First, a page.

Wow! Thank you! I did read the Chilmath page and it is now making sense, kind of... I note that the writer says 'The general formula can be written fully expanded form ... or in partially expanded from as n!=nx(n-1)!.' The use of the word 'or' is misleading. It would seem to imply that you can use either where in fact if you use the 'expanded form' you will either get a nonsensical result for 1! - ie 1!=1(1-0) = 1x0 = 0 OR 1!=1 (because the whole object of the exercise is to get to 1 so you don't need to complete the formula - you are already there or, as you may say, 1!=1 is defined)... , neither of which helps for 0!. So, it needs to be specified: the 'partially expanded form must be used...'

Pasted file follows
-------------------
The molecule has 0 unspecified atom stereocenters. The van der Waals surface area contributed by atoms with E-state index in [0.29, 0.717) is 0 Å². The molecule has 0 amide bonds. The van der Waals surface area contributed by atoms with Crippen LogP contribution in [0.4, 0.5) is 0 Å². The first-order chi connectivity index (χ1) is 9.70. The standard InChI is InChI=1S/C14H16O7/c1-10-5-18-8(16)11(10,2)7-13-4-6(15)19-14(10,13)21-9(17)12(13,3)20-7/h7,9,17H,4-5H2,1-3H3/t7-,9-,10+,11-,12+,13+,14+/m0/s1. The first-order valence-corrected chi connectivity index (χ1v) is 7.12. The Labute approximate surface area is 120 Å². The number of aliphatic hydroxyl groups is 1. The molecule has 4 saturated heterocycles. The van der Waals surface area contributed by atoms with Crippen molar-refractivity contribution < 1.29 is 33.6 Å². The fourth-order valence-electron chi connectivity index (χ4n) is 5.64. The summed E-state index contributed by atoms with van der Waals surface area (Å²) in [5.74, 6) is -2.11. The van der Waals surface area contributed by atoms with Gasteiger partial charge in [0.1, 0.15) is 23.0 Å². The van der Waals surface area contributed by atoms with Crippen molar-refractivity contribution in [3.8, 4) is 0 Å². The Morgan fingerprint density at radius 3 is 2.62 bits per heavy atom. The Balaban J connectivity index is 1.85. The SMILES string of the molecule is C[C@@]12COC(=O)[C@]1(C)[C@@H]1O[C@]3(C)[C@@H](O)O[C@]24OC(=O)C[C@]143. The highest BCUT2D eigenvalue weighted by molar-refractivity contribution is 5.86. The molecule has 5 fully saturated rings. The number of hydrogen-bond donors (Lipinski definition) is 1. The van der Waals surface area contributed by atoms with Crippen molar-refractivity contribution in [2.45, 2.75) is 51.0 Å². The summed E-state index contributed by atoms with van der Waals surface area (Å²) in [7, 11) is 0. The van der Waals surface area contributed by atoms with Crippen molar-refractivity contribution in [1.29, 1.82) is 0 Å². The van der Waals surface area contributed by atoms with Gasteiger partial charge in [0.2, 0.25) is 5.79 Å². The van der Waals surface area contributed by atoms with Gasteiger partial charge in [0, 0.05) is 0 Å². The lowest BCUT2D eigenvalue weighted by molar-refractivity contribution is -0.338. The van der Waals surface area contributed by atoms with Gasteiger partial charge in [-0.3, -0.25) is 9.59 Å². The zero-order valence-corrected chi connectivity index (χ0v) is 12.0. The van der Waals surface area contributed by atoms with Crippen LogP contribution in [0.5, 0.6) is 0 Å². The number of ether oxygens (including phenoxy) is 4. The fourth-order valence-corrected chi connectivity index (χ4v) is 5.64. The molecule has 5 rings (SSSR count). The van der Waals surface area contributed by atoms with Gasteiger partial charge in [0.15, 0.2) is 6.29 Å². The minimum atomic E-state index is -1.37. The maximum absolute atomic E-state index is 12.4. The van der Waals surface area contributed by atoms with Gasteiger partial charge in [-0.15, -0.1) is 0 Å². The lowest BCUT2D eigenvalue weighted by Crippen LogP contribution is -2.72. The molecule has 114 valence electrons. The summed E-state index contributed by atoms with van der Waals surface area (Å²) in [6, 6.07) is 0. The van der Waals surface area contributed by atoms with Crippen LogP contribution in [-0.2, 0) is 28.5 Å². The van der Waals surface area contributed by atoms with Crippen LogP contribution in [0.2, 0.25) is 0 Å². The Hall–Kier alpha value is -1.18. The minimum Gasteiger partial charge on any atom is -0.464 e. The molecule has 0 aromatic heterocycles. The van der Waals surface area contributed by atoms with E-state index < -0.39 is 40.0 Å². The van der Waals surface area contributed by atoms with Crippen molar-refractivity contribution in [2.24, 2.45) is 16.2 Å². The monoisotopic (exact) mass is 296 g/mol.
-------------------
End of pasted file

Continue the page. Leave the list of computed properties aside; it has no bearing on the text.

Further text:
BUT WAIT! I think there is light bulb moment happening right now as I write! The 'general formula DOES work! as I've just shown above... Okay, maybe I can let this go now...

• Pete Mcg

• BWV and PeroK
I am interested in why some Mathematicians use the formula n!=n(n-1)! - please see my original post.
We want to abbreviate ##1\cdot 2\cdot 3 \cdots n## and choose the notation ##n!## for this product. There are 3 possible ways to do so:
• by words
• by dots, like I just did
• by recursion
The latter means basically by its precedessor, i.e. ##(n-1)!## This is commonly seen as the most elegant way since it avoids dots or phrases like 'and so on'. As explained before, this needs an anchor, a starting point, which is ##0!=1## for various reasons.

• Pete Mcg and sysprog